The Structure Of Scientific Revolutions. A good book may have the power to change the way we see the world, but a great book actually becomes part of our daily consciousness, pervading our thinking to the point that we take it for granted, and we forget how provocative and challenging its ideas once were—and still are. The Structure of Scientific Revolutions is that kind of book. When it was first published in 1962, it was a landmark event in the history and philosophy of science. Fifty years later, it still has many lessons to teach. With The Structure of Scientific Revolutions, Kuhn challenged long-standing linear notions of scientific progress, arguing that transformative ideas don’t arise from the day-to-day, gradual process of experimentation and data accumulation but that the revolutions in science, those breakthrough moments that disrupt accepted thinking and offer unanticipated ideas, occur outside of “normal science,” as he called it. Though Kuhn was writing when physics ruled the sciences, his ideas on how scientific revolutions bring order to the anomalies that amass over time in research experiments are still instructive in our biotech age. This new edition of Kuhn’s essential work in the history of science includes an insightful introduction by Ian Hacking, which clarifies terms popularized by Kuhn, including paradigm and incommensurability, and applies Kuhn’s ideas to the science of today. Usefully keyed to the separate sections of the book, Hacking’s introduction provides important background information as well as a contemporary context. Newly designed, with an expanded index, this edition will be eagerly welcomed by the next generation of readers seeking to understand the history of our perspectives on science.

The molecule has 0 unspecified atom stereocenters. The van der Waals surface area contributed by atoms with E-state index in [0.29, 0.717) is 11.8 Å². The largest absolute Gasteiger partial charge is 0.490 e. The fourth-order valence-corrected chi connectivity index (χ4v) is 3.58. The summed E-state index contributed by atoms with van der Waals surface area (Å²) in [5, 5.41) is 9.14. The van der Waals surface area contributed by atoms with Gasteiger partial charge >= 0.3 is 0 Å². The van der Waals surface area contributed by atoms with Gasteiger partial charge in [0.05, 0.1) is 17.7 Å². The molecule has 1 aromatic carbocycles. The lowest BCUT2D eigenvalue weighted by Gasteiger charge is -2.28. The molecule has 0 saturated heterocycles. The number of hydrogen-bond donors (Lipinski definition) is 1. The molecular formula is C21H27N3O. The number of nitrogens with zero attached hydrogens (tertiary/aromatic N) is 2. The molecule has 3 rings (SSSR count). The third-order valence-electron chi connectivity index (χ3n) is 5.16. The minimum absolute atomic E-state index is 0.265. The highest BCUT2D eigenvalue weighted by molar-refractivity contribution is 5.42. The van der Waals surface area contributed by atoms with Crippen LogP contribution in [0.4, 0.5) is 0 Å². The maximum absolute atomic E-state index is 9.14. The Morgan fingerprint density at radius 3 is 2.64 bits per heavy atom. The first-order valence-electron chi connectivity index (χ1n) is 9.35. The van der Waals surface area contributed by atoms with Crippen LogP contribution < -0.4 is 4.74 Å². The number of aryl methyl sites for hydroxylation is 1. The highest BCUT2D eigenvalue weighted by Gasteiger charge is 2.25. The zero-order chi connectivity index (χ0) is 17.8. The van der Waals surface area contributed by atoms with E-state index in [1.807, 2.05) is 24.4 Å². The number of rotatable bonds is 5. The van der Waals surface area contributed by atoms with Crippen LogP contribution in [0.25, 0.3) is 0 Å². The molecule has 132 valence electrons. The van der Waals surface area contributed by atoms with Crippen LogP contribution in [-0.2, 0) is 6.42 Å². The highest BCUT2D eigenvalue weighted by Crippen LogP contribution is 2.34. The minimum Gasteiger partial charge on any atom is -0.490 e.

Elements Of Evolutionary Genetics

Author: Brian Charlesworth
Publisher: Roberts Publishers
Size: 78.19 MB
Format: PDF, ePub, Docs
View: 3292

Download Read Online

Elements Of Evolutionary Genetics. Evolutionary genetics considers the causes of evolutionary change and the nature of variability in evolution. The methods of evolutionary genetics are critically important for the analysis and interpretation of the massive datasets on DNA sequence variation and evolution that are becoming available, as well for our understanding of evolution in general. This book shows readers how models of the genetic processes involved in evolution are made (including natural selection, migration, mutation, and genetic drift in finite populations), and how the models are used to interpret classical and molecular genetic data. The material is intended for advanced level undergraduate courses in genetics and evolutionary biology, graduate students in evolutionary biology and human genetics, and researchers in related fields who wish to learn evolutionary genetics. The topics covered include genetic variation, DNA sequence variability and its measurement, the different types of natural selection and their effects (e.g. the maintenance of variation, directional selection, and adaptation), the interactions between selection and mutation or migration, the description and analysis of variation at multiple sites in the genome, genetic drift, and the effects of spatial structure. The final two chapters demonstrate how the theory illuminates our understanding of the evolution of breeding systems, sex ratios and life histories, and some aspects of genome evolution.

Natural And Artificial Intelligence

Author: A. de Callataÿ
Publisher: Elsevier
ISBN: 1483297810
Size: 42.18 MB
Format: PDF
View: 1867

Download Read Online

Natural And Artificial Intelligence. How does the mind work? How is data stored in the brain? How does the mental world connect with the physical world? The hybrid system developed in this book shows a radically new view on the brain. Briefly, in this model memory remains permanent by changing the homeostasis rebuilding the neuronal organelles. These transformations are approximately abstracted as all-or-none operations. Thus the computer-like neural systems become plausible biological models. This illustrated book shows how artificial animals with such brains learn invariant methods of behavior control from their repeated actions. These robots can make decisions in any circumstances and reason by analogy whenever possible. This new and expanded edition includes a prologue exploring the problems which have stopped the development of fully fledged brain models. The causes of these deadlocks are listed as potential misconceptions about brain principles, neural networks, nervous systems, robotics, programming and decision logic.